A new carotenoid has been isolated from the chicken retina for which the name galloxanthin is proposed. This substance has the properties of a hydroxy carotenoid or xanthophyll. It has not yet been crystallized. On a chromatogram of calcium carbonate it is adsorbed just below astaxanthin and above lutein.
The absorption spectrum of galloxanthin lies in a region where natural carotenoids have not ordinarily been found. Its main, central absorption band falls at about 400 mµ. The position of its spectrum suggests a conjugated system of eight double bonds. This relatively short polyene structure must be reconciled with very strong adsorption affinities.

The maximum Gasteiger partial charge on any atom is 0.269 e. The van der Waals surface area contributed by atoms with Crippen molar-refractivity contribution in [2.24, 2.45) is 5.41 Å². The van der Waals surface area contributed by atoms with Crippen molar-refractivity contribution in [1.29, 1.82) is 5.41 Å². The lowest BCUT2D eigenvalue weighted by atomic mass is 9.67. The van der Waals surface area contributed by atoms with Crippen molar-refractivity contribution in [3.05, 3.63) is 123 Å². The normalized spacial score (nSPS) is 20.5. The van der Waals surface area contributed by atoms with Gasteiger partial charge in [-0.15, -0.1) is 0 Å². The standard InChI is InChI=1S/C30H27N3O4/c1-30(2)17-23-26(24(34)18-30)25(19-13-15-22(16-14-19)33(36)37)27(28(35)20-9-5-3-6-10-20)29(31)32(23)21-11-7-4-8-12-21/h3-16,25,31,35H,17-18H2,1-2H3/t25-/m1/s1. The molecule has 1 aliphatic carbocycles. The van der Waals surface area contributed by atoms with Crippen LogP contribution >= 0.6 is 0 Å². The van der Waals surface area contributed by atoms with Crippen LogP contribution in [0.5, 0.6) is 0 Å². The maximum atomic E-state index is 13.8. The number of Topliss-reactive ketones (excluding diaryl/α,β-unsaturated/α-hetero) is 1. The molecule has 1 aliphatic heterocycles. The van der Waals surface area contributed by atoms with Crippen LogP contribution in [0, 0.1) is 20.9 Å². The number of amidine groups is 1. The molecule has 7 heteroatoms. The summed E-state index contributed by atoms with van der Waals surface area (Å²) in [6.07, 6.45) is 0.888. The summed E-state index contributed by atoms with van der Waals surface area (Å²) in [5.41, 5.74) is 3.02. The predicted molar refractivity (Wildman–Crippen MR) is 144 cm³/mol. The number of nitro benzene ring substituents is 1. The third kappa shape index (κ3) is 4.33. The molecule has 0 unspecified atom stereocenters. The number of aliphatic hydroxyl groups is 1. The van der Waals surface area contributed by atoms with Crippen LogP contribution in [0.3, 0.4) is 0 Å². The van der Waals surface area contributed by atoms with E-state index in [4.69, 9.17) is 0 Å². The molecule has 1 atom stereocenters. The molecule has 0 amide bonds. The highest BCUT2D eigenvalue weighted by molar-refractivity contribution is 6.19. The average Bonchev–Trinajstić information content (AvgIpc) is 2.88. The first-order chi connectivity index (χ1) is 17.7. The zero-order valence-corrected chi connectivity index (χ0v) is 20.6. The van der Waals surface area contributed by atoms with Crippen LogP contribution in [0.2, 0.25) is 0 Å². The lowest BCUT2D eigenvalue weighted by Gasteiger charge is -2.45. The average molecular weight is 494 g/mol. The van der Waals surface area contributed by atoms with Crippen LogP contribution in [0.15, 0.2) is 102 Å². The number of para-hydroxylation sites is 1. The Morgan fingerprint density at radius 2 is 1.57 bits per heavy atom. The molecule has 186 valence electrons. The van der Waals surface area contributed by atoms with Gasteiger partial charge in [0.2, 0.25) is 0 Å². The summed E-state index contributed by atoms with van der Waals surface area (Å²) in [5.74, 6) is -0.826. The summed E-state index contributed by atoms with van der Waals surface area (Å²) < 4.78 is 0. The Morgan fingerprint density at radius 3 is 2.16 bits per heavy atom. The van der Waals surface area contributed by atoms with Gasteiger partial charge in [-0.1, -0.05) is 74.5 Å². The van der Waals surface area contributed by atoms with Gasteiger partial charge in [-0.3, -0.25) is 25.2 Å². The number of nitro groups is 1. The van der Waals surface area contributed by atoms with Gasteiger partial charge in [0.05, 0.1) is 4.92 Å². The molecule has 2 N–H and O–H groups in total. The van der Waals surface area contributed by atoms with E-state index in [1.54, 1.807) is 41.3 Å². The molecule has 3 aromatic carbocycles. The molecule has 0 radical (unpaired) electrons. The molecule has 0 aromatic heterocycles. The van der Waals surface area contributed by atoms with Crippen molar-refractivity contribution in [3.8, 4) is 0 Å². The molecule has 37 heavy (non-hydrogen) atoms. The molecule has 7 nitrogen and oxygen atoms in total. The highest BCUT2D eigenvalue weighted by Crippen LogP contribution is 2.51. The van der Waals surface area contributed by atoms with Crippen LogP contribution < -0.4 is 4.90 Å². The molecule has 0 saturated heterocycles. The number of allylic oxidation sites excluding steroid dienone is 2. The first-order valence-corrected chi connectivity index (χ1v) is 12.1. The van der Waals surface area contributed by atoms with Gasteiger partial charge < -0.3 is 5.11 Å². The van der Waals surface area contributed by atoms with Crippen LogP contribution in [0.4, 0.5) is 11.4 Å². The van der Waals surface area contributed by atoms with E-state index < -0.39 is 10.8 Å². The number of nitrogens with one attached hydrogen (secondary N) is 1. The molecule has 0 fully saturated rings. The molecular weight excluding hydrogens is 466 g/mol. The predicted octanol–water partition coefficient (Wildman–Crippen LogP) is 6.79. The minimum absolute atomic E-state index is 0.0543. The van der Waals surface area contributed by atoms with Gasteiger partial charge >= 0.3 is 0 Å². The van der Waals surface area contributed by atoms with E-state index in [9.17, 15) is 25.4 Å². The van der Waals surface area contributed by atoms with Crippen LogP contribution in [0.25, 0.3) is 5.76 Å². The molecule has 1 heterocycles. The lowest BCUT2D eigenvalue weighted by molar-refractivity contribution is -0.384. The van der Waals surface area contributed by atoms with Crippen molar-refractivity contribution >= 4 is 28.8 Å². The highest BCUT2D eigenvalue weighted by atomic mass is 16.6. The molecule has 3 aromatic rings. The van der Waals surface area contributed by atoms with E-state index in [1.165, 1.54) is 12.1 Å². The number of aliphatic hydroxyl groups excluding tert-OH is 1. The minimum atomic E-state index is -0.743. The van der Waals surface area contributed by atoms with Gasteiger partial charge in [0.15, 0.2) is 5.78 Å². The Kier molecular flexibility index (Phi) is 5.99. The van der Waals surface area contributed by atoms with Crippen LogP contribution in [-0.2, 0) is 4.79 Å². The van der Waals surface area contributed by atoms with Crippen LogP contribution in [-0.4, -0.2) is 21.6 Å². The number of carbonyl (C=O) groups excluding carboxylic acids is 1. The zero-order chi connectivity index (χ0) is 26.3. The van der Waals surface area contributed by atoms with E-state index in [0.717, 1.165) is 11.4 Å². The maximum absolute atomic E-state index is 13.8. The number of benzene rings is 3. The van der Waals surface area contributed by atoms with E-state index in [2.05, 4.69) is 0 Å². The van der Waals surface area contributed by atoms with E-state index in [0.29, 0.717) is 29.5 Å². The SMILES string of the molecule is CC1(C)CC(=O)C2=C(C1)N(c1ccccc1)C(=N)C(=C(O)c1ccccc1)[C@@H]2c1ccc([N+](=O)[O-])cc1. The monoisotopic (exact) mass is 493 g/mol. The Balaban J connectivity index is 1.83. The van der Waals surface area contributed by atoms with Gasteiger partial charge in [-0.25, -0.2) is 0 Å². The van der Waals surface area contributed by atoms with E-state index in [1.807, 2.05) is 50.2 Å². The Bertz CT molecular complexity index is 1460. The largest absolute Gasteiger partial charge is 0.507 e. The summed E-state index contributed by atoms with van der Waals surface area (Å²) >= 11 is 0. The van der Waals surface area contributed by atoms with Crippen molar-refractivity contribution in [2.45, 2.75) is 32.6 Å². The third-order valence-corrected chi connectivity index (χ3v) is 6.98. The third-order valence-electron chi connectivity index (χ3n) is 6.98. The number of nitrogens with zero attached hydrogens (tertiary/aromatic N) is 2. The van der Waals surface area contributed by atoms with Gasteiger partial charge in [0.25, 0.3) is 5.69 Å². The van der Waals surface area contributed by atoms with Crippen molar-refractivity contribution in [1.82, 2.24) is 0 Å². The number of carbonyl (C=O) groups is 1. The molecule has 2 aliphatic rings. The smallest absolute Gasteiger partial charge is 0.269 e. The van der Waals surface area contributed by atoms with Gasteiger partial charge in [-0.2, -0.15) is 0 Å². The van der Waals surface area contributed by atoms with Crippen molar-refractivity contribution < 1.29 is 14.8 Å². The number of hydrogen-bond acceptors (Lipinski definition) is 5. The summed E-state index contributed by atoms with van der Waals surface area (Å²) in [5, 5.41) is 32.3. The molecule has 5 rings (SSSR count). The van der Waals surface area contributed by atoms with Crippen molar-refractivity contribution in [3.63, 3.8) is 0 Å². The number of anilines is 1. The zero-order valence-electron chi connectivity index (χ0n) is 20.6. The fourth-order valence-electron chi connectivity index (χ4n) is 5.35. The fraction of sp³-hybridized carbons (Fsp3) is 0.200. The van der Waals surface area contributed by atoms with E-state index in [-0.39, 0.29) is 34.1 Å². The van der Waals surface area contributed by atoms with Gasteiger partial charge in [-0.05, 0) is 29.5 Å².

With antimony trichloride, galloxanthin yields a deep blue product, possessing a main absorption band at 785 to 795 mµ, and a secondary maximum at about 710 mµ which may not be due to galloxanthin itself.
Galloxanthin appears to be one of the carotenoid filter pigments associated with cone vision in the chicken. It may act as an auxiliary to the other filter pigments in differentiating colors; or its primary function may be to exclude violet and near ultraviolet radiations for which the eye has a large chromatic aberration.